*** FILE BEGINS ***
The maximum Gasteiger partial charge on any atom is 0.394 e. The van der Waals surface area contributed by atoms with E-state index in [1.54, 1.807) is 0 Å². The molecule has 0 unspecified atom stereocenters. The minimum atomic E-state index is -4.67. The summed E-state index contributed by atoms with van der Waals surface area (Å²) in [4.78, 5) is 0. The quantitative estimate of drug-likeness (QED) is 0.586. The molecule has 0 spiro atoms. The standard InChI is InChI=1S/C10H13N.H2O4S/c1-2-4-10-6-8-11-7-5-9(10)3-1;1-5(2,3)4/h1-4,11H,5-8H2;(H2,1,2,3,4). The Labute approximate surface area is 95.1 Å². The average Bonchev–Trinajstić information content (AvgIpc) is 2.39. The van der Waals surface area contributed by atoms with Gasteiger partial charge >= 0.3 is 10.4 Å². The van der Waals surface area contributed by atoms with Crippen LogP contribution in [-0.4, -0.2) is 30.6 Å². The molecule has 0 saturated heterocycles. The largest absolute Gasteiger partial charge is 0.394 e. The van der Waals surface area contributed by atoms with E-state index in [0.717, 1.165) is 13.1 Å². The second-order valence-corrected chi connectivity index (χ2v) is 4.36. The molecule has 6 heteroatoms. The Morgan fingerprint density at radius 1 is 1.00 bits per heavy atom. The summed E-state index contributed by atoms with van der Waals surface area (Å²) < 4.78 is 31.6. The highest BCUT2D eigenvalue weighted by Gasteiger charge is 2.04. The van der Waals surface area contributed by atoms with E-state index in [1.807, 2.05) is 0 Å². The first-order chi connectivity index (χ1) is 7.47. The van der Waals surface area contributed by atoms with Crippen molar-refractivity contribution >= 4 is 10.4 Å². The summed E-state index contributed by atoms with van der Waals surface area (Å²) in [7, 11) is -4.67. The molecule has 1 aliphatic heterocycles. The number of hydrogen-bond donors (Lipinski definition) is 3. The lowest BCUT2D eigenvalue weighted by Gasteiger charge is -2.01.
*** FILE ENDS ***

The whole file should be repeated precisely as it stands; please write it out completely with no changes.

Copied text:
The maximum Gasteiger partial charge on any atom is 0.394 e. The van der Waals surface area contributed by atoms with E-state index in [1.54, 1.807) is 0 Å². The molecule has 0 unspecified atom stereocenters. The minimum atomic E-state index is -4.67. The summed E-state index contributed by atoms with van der Waals surface area (Å²) in [4.78, 5) is 0. The quantitative estimate of drug-likeness (QED) is 0.586. The molecule has 0 spiro atoms. The standard InChI is InChI=1S/C10H13N.H2O4S/c1-2-4-10-6-8-11-7-5-9(10)3-1;1-5(2,3)4/h1-4,11H,5-8H2;(H2,1,2,3,4). The Labute approximate surface area is 95.1 Å². The average Bonchev–Trinajstić information content (AvgIpc) is 2.39. The van der Waals surface area contributed by atoms with Gasteiger partial charge >= 0.3 is 10.4 Å². The van der Waals surface area contributed by atoms with Crippen LogP contribution in [-0.4, -0.2) is 30.6 Å². The molecule has 0 saturated heterocycles. The largest absolute Gasteiger partial charge is 0.394 e. The van der Waals surface area contributed by atoms with E-state index in [0.717, 1.165) is 13.1 Å². The second-order valence-corrected chi connectivity index (χ2v) is 4.36. The molecule has 6 heteroatoms. The Morgan fingerprint density at radius 1 is 1.00 bits per heavy atom. The summed E-state index contributed by atoms with van der Waals surface area (Å²) < 4.78 is 31.6. The highest BCUT2D eigenvalue weighted by Gasteiger charge is 2.04. The van der Waals surface area contributed by atoms with E-state index in [1.807, 2.05) is 0 Å². The first-order chi connectivity index (χ1) is 7.47. The van der Waals surface area contributed by atoms with Crippen molar-refractivity contribution >= 4 is 10.4 Å². The summed E-state index contributed by atoms with van der Waals surface area (Å²) in [7, 11) is -4.67. The molecule has 1 aliphatic heterocycles. The number of hydrogen-bond donors (Lipinski definition) is 3. The lowest BCUT2D eigenvalue weighted by Gasteiger charge is -2.01.